Terrike Brown | Pollution pandemic
Over the years, Jamaica has been plagued by poor environmental practices. This has given rise to a society that is now facing a pollution pandemic that poses serious health and safety hazards to the well-being of all Jamaicans.
As we grapple with this reality, especially in light of climate-change concerns, it has become necessary for Jamaica to swiftly adopt a recycling policy for plastic polyethylene terephthalate (PET) and high-density polyethylene (HDPE) bottles that will encourage social responsibility, while significantly reducing or eliminating environmental threats that could have irreversible and damning effects on the state of our economy.
This policy focuses primarily on the recycling of plastic bottles; it should not be read as a policy that negates the importance of other waste-management initiatives such as the banning of styrofoam products and plastic bags. However, given the overwhelming and persistent challenge of plastic bottle waste, this policy proposes feasible short-term and long-term solutions that will arrest this problem through incentivised public participation and public-private partnership. Nevertheless, the main concern in this regard is the difficulty of policy to influence social and cultural behavioural practices as it relates to poor environmental practices. As social scientists can attest, behavioural changes occur over a long period.
PLASTIC BOTTLE HAZARD
Jamaicans are estimated to throw away one million plastic bottles each month, much of which end up in rivers and gullies. It takes an average of 450 years for plastic to begin to decompose. The practice of dumping garbage in drains and gullies, as well as the burning of biohazardous materials, including tyres, plastic and styrofoam, has resulted in devastating conditions which need urgent policy attention.
A Deposit-Refund Scheme policy appropriately aligns with Goal 4 of Vision 2030, which focuses on the effective management of the country's natural resources to ensure the continued provision of essential environmental services and the design of environmental policies that internalise the cost of pollution and environmental damage into the production costs of all economic activities.
A deposit/refund scheme includes legislation that requires the producers/importers of a particular package to include a deposit in the price of their product. They must then take back the empty container and refund the deposit to the consumer/retailer.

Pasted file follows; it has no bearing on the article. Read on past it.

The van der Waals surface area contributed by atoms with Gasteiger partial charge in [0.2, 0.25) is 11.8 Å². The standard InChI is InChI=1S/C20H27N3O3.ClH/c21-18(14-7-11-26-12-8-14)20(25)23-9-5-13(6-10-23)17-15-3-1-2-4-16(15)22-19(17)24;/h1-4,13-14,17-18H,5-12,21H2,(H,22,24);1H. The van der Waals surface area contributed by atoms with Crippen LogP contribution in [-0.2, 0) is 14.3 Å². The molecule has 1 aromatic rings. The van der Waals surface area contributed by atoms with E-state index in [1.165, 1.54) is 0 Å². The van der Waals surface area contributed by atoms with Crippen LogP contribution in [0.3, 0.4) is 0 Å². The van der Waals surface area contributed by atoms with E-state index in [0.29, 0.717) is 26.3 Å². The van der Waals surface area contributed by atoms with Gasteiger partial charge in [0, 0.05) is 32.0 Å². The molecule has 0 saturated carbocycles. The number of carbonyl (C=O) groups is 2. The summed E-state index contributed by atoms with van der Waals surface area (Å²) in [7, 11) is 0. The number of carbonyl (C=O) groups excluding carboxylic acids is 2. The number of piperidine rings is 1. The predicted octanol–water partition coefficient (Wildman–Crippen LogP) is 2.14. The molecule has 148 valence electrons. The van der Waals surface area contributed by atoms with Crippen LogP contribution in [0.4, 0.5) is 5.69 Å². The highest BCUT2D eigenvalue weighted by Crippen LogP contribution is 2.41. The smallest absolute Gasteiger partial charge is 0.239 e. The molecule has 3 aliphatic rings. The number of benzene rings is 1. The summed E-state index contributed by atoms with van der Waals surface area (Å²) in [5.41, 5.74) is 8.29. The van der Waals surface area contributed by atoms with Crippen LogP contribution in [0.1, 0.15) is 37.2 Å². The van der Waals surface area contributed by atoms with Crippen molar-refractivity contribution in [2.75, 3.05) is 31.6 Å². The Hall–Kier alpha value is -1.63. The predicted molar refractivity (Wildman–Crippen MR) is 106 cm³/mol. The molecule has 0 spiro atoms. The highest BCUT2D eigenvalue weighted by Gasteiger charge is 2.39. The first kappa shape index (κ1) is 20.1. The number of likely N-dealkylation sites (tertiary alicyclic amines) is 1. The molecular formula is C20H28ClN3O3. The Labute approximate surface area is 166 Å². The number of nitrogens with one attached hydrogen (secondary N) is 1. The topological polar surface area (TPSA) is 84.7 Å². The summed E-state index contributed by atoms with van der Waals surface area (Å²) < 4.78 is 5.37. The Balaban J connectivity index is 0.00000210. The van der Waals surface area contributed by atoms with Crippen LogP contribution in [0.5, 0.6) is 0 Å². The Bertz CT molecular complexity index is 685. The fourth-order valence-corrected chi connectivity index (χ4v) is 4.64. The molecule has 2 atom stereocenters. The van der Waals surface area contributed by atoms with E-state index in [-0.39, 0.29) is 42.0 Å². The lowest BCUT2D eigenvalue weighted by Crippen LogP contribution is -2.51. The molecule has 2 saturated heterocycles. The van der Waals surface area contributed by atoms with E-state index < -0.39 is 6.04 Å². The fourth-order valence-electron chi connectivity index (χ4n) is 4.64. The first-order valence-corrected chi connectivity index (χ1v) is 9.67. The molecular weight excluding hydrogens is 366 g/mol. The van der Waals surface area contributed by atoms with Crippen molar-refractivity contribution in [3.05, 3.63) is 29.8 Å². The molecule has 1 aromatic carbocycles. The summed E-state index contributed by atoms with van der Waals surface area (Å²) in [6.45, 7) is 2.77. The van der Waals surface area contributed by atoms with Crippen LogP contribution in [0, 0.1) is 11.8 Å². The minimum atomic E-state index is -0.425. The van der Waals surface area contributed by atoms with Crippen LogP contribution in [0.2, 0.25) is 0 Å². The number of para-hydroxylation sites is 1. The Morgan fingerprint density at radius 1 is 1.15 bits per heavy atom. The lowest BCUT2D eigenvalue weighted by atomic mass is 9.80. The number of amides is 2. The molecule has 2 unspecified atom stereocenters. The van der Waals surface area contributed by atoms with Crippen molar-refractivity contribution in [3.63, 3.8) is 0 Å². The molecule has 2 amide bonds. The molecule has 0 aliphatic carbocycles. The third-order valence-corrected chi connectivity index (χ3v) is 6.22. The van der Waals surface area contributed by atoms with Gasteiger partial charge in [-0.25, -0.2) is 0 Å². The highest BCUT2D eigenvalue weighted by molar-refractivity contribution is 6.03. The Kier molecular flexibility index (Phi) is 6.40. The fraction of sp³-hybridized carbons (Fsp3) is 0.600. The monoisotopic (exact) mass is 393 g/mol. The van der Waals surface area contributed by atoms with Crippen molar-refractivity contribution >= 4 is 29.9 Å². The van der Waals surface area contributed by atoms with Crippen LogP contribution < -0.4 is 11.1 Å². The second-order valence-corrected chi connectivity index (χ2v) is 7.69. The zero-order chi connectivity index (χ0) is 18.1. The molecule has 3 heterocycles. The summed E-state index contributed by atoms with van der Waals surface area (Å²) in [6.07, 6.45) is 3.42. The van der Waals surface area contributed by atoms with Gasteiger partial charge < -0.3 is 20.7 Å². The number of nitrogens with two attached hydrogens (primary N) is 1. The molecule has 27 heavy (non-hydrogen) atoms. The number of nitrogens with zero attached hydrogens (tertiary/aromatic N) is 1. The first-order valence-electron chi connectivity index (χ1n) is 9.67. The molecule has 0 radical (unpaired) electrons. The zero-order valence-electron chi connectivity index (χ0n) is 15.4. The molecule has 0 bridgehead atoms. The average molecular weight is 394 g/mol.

Globally, deposit-refund schemes are seen as best practices in the recycling of plastic bottles and other beverage containers. Countries have reported compliance and recovery rates between 70 and 80 per cent. This policy fills critical gaps within the existing solid waste-management legislative framework that is severely lacking in compliance.
The National Solid Waste Management Act (2001) treats specifically with the issue of recycling of waste under Part V, Section 42. The legislation promotes the sorting of waste and may choose to partner with entities in providing receptacles for recycling.
As an alternative option, this policy contends that conveniently placed receptacles for plastic bottles across the island could yield success, as evident by similar recycling programmes at the University of the West Indies, as well as other institutions. However, the feasibility of such initiatives on a national scale could prove administratively and economically challenging because of the Government's lack of resources.
Plastic bottle pollution has become a nuisance the world over, as beverage producers resort to the use of plastic as a cheaper and more convenient alternative to materials such as glass. Unfortunately, plastic bottle waste continues to make its way into landfills and waterways.
Therefore, lawmakers in major cities are now faced with the task of regulating plastic bottle waste, which has become an environmental and public-health crisis. Consequently, government action is necessary to maintaining public interest while ensuring corporate social responsibility. In this regard, a deposit/refund scheme is an excellent tool to implement extended producer responsibility in phases.
VULNERABLE SMALL ISLANDS
Environmental concerns are particularly important to small island developing states (SIDs) like Jamaica because of our vulnerability to climate change. Goal 13 of the UN Sustainable Development Goals (SDGs) highlights that climate change presents the single biggest threat to development, and its widespread, unprecedented impacts disproportionately burden the poorest and most vulnerable.
Therefore, it has become most pressing that steps be taken to domesticate regulations that would address the behavioural gaps and encourage personal responsibility for proper environmental practices such as recycling, which is crucial to Jamaica's sustainability.